• I understand the complaint that the subway in New York can become too crowded. But unreliable? No way. This is simply not true of the subway. You cannot be stranded on a subway platform. And weekend service changes are explained thoroughly by means of signs that are everywhere in the affected stations.

  • Urbanely

    I know that my experience may not be typical, which is why I started my comment with “speaking anecdotally”. Further, we may have different definitions of “unreliable”. I ride the J/Z line at least 10 trips per week, and in my experience it is unreliable. Delayed and/or randomly terminated before reaching the terminal at least 25% of the time due to signal problems or some drama with passengers on the train (3 incidents within the past month made it to the NYPost). Friends who live on the R/N lines have similar complaints about service delays. I agree that it is practically impossible to be completely stranded on a platform, but I also expect better than to be delayed at least 25% of the time.

    Yes, there is comprehensive signage regarding the weekend changes. Unfortunately, the crowding is still present on weekends, so after doing the dance all weekend, I opt out as much as possible.

  • oceanstater

    I think in Rhode Island the underlying reason is jobs moving out of the metro area to suburban “free” parking sites with poor and expensive transit. They do this fro the parking and to get away from the poor and minorities. Citizens Bank is the latest example but we’ve had many vefire including misnamed “Neighborhood Health Plan!”

  • Thanks for the response. I also live on the J line, home stop of Woodhaven.

    Because I bike to work in all but rainy or snowy weather, I no longer rely on the J for commuting. But I take the train when the weather forces me to, such as for the entirety of last week. And on such days, the morning rush-hour commutes and the nighttime trips home that come at any hour between rush hour and 10pm are usually very smooth. I am tempted to say luxurious, as I get a seat both ways, and can read or pay full attention to the audio content to which I can give only partial attention while I am riding.

    Also, ever since the weekend service was extended to Broad Street rather than terminating at Chambers Street, the J has been that much more useful.

    I will admit that I have been cold while waiting on the platform at Broadway Junction for a Jamaica-bound J after having transferred from the A. But the occasional 20-minute wait, while excessive in terms of our expectations for rapid transit, really amounts to very little in terms of real life. So, even though I was pretty annoyed at the time of those waits, I was able to contextualise them soon after. And in no way do these experiences dissuade me from using the J train (or any subway line) to go where I want to go.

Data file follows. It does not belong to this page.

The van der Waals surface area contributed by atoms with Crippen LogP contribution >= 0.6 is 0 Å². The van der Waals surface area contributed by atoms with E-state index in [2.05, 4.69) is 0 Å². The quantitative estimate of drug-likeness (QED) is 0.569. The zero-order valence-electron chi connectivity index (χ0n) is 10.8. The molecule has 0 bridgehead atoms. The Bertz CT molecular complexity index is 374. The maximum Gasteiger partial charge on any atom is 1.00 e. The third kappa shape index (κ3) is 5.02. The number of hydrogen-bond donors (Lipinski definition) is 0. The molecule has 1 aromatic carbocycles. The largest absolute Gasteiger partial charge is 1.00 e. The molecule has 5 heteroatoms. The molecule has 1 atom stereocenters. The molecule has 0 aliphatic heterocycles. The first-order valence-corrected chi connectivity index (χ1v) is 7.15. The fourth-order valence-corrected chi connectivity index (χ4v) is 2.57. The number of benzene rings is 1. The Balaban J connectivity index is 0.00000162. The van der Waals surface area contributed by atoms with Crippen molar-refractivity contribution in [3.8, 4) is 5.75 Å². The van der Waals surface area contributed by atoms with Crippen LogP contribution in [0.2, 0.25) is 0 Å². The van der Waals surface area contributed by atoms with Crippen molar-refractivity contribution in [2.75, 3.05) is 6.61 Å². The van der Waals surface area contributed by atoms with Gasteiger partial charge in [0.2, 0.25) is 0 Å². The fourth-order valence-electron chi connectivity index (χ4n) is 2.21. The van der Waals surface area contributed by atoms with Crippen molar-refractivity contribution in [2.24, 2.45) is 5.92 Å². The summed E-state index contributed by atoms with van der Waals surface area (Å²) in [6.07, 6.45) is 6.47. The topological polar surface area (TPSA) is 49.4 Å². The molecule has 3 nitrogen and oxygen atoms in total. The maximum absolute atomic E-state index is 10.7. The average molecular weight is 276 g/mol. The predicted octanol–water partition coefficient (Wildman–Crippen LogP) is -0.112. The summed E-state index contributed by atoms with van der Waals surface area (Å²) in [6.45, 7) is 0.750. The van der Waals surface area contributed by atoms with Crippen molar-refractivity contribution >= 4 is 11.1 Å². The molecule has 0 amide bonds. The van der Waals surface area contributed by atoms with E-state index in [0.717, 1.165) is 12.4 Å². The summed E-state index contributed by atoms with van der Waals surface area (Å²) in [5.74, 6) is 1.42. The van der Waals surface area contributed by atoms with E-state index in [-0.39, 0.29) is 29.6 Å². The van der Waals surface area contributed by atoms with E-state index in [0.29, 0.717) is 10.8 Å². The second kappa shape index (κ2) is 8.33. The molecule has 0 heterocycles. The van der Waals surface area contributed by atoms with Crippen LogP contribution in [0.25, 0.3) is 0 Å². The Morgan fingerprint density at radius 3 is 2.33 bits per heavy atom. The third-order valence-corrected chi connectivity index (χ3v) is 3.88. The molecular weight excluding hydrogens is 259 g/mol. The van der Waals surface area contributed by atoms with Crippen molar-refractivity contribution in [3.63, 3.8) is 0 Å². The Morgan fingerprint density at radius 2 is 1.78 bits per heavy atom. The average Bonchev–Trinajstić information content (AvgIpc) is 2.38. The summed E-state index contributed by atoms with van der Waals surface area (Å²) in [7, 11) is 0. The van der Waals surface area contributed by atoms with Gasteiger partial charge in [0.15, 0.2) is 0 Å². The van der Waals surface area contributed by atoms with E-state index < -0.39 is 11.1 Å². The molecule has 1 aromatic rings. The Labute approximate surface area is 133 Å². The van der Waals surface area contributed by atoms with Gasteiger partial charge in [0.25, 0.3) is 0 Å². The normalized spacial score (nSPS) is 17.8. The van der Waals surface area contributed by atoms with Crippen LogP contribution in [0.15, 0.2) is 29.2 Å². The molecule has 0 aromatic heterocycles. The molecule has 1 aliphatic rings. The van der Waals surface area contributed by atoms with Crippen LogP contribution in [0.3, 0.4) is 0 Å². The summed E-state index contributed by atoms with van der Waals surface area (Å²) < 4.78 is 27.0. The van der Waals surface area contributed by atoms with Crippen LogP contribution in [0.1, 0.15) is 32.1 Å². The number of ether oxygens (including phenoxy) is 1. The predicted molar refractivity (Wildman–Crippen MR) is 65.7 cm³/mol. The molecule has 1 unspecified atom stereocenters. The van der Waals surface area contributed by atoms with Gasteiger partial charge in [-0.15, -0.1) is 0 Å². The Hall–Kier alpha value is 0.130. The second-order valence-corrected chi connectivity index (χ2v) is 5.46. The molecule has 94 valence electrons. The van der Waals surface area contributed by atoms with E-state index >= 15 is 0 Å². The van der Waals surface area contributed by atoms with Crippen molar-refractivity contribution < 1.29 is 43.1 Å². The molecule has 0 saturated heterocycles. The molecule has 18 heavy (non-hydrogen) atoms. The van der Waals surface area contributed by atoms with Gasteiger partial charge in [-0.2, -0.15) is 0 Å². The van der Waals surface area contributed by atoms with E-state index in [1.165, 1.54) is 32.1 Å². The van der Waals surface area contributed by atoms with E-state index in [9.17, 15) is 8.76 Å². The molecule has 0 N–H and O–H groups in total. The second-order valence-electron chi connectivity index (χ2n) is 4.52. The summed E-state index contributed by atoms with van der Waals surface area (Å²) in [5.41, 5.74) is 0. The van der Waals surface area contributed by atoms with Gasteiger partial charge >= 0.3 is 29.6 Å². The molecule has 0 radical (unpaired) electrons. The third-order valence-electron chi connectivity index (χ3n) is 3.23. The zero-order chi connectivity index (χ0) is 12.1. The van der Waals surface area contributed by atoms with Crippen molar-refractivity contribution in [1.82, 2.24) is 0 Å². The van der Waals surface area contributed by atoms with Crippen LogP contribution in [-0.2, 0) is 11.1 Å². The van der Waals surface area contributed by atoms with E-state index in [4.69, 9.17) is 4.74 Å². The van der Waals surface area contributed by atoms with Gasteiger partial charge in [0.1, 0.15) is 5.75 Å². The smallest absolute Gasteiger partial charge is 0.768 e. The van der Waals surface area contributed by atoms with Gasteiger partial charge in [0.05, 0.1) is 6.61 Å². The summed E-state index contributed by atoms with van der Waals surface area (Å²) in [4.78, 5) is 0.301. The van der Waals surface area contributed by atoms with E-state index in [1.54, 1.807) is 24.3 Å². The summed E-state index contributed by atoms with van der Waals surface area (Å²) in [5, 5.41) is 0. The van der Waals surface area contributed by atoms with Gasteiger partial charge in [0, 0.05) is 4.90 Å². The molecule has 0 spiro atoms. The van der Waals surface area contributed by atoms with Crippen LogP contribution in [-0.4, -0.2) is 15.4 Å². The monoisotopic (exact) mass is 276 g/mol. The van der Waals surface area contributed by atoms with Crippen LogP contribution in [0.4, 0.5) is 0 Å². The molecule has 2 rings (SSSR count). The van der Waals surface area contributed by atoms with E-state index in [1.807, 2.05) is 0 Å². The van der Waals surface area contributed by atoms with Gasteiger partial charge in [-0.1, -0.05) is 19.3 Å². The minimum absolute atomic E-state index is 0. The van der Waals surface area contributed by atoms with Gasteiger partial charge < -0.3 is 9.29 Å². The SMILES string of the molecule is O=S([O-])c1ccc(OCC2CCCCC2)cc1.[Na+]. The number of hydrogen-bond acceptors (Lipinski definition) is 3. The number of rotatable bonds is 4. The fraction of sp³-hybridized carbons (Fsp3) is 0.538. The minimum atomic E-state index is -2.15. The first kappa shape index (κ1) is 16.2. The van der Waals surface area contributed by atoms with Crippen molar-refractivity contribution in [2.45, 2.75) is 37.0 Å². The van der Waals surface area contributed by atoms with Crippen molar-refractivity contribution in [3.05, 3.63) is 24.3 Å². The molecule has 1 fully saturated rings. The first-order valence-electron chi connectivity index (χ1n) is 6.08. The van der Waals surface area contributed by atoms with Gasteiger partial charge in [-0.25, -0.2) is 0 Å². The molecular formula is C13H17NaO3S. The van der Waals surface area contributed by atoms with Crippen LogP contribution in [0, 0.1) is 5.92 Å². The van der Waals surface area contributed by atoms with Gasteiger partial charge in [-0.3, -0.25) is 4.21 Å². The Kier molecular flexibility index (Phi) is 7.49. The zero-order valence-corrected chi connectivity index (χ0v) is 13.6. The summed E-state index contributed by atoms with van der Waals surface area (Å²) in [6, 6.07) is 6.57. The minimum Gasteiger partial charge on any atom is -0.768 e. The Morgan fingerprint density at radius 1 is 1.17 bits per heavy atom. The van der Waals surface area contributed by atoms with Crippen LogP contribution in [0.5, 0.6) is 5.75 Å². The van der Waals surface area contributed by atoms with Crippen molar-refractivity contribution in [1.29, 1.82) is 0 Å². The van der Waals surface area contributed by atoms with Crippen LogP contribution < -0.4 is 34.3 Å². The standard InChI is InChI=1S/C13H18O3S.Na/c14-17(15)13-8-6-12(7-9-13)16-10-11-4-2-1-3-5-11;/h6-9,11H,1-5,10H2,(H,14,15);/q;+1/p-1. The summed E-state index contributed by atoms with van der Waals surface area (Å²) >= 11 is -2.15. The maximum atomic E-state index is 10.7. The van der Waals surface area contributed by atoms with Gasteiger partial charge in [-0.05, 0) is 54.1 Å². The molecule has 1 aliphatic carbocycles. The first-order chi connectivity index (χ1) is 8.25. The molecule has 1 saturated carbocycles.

• Urbanely

    My home stop was 121 until it closed. Now I’m at 111. I hope to someday achieve your zen attitude towards the J. I admire your bike riding fortitude! Unfortunately for me, I came of age with the 4 and the L trains, and prior to moving to my current area, I lived near the relative transit mecca of Roosevelt Ave. Among other things, the service (or lack thereof) on the J/Z is one of the reasons I don’t foresee staying in the area for very long.

  • SZwartz

    For the vast majority of Angelenos, transit via bus or rail is not fast, is not comfortable and is not efficient. The reality is the opposite. Compared to a car, transit is slow, uncomfortable and inefficient (due to being extremely inflexible). Providing free ridership for a new line does not mean that actual ridership is up. It’s like the butcher putting his thumb on the scale.

    http://bit.ly/2aHcbAW July 28, 2016, CityWatch, Expo Line Expansion Fails to Make Up for LA Transit Loss, by Wendell Cox

  • SZwartz

    Rail ridership is not up 5-7%. All we have is the novelty of new lines with no base line whether it will be sustainable. Every rail line has new riders, but that should not be confused with sustained ridership.
    http://bit.ly/2aHcbAW July 28, 2016, CityWatch, Expo Line Expansion Fails to Make Up for LA Transit Loss, by Wendell Cox

  • SZwartz

    Family Millennials are NOT moving to larger cities. They are doing the exact opposite. They are moving away from large cities, especially away from Los Angeles. When they move to urban areas, the Millennials move more to the suburbs and exurbs than to the dense cores. Housing prices rise as an area becomes more dense and adds transit and that causes Family Millennials to move to parts of the county where they can afford a detached home and a couple cars.

    In fact one company is now paying employees $10,000 cash to move away from the SF Bay area. Why? Because the dense housing with transit lines has made living in SF so high that the employers have to pay a lot more to hire employees than do companies which have moved to Denver or Texas. Thus, they find that a one time $10,000 payment for a family to move to a lower cost area saves them millions of dollars.